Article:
What is NMAP?

Nmap is short for Network Mapper. It is an open-source Linux command-line tool that is used to scan IP addresses and ports in a network and to detect installed applications.

Initial Scans

We have to keep in mind, NMAP is an active tool / scanner. This means whatever you run with nmap can be detected on any network that is being monitored. Keep this in mind. For an initial scan, we will scan a subnet quickly just to see what hosts, if any, respond. 

nmap -n -sn 10.x.x.x/24 -oG - | awk '/Up$/{print $2}'

Quick rundown of options and commands:

  • -n turns off reverse name resolution, since you just want IP addresses. On a local LAN this is probably the slowest step, too, so you get a good speed boost.
  • -sn means “Don’t do a port scan.” It’s the same as the older, deprecated -sP with the mnemonic “ping scan.”
  • -oG - sends “grepable” output to stdout, which gets piped to awk.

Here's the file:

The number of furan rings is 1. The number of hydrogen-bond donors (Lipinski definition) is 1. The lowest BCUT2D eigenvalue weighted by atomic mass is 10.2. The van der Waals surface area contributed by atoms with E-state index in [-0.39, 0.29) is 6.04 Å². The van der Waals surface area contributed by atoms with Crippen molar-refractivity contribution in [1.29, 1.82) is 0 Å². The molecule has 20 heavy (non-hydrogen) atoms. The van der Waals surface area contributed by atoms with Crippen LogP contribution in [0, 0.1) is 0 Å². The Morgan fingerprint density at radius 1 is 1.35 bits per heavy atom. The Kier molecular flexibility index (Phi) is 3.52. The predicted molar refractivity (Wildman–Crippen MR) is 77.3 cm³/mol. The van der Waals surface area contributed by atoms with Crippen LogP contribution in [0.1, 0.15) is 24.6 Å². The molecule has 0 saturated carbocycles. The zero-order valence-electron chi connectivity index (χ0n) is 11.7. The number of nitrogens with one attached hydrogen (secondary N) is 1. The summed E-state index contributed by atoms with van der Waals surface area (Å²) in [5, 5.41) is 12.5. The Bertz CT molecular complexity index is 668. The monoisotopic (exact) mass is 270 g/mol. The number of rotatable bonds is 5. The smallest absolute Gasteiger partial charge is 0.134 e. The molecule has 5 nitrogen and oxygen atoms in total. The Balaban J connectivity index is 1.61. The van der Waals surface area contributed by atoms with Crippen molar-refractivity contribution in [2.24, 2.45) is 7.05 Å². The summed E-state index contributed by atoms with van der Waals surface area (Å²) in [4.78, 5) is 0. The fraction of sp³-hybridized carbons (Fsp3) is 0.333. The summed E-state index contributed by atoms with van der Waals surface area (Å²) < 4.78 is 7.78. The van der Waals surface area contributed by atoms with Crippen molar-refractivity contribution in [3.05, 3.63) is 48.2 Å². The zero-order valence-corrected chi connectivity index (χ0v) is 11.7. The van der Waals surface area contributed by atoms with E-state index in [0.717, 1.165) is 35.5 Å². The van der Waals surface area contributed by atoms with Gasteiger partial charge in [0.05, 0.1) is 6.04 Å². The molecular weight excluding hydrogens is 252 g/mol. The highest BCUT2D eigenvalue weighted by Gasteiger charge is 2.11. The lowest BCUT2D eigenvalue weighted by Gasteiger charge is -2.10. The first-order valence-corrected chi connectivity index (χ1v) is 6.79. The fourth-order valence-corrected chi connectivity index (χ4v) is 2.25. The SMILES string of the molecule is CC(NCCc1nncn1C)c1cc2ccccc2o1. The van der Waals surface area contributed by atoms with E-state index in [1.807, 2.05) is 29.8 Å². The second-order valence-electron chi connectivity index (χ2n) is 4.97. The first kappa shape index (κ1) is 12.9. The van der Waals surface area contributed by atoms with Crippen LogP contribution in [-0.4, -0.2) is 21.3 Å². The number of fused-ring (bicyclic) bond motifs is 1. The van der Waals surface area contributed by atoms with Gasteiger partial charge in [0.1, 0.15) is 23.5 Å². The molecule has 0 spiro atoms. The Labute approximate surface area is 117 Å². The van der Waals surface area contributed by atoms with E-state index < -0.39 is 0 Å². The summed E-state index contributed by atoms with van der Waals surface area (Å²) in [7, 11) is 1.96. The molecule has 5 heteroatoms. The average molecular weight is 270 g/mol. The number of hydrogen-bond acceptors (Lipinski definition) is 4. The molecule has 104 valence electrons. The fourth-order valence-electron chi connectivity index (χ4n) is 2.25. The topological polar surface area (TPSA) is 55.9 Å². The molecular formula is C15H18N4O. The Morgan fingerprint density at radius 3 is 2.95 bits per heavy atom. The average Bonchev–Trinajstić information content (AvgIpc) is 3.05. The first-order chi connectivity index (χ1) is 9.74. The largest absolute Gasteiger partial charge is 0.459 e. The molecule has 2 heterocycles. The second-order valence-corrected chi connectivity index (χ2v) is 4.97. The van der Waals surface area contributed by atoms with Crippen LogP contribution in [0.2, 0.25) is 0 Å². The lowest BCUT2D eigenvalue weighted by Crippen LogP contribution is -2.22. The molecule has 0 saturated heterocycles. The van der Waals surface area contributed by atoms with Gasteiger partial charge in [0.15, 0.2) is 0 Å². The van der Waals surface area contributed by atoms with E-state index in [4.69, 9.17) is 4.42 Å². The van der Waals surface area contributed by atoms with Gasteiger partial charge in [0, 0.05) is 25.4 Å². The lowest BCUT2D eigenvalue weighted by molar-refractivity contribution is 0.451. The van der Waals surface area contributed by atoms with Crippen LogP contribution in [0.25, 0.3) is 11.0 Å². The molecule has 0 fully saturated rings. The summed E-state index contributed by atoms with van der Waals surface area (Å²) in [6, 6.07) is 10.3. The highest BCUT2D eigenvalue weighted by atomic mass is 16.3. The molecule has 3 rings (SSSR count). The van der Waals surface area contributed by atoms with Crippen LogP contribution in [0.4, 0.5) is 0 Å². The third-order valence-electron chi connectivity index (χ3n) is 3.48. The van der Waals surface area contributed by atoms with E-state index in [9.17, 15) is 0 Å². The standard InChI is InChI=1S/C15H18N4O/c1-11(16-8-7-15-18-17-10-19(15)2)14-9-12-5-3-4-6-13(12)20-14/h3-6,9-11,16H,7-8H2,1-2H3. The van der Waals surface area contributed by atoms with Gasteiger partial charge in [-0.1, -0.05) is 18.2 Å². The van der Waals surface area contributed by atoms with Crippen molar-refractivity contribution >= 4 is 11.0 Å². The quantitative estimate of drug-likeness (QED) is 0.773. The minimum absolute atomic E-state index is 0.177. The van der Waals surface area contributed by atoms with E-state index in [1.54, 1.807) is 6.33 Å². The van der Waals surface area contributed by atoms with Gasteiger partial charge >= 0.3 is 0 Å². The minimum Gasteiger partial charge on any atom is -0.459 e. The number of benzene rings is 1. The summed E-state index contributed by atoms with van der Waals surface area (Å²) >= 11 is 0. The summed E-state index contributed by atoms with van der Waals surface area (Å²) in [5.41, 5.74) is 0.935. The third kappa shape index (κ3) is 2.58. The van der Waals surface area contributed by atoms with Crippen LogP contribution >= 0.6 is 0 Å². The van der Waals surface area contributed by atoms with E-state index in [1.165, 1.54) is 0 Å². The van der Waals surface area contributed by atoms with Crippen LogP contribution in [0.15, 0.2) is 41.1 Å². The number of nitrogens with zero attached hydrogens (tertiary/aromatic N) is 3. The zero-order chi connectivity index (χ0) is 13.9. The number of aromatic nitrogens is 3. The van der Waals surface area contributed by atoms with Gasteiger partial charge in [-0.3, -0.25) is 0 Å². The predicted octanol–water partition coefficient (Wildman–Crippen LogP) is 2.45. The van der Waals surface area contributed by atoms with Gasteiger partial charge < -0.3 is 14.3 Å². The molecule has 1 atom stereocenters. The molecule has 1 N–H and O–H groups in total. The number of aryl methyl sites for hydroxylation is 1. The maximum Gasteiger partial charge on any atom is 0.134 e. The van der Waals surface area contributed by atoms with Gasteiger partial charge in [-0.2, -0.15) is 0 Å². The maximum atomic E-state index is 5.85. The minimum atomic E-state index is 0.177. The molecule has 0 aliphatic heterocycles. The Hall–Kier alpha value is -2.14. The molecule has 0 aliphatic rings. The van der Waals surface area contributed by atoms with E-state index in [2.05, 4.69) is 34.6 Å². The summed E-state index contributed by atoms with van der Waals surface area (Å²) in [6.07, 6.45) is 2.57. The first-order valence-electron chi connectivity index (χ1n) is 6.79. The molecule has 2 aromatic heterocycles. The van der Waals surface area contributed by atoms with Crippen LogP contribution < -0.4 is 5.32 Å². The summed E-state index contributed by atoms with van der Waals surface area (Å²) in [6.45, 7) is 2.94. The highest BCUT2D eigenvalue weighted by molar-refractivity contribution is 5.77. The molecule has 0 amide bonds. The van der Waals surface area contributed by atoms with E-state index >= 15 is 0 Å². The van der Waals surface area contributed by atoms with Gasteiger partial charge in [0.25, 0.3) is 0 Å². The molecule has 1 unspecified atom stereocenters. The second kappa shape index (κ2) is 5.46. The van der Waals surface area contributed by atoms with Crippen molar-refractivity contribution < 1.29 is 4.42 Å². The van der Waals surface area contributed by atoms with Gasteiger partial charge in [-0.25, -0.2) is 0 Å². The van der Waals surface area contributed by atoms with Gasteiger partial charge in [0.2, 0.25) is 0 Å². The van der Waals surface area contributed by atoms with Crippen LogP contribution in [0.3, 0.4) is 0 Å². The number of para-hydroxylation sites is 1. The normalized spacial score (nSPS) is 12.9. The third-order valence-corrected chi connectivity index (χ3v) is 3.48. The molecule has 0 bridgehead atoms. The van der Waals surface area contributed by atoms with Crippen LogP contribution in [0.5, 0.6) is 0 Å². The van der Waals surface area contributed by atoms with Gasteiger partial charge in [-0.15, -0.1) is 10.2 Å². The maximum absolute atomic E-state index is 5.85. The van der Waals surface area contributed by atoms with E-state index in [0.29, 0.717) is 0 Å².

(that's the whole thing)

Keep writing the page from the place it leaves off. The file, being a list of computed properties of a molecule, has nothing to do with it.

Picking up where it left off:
• /Up$/ selects only lines which end with “Up”, representing hosts that are online.
  • {print $2} prints the second whitespace-separated field, which is the IP address.


You can accomplish the same output by also using a combination of awk and cut

We can accomplish the same results above with the following command below using cut.

nmap -n -sn 10.1.80.0/24 -oG - | grep Up$ | cut -d ' ' -f 2

Quick rundown of the command:

  • -n turns off reverse name resolution, since you just want IP addresses. On a local LAN this is probably the slowest step, too, so you get a good speed boost.
  • -sn means “Don’t do a port scan.” It’s the same as the older, deprecated -sP with the mnemonic “ping scan.”
  • -oG - sends “grepable” output to stdout, which gets piped to awk.
  • grep Up$ selects only lines which end with “Up”, representing hosts that are online.
  • {cut -d ' ' -f 2} prints the second whitespace-separated field, which is the IP address.

 

Leave a comment

Your email address will not be published.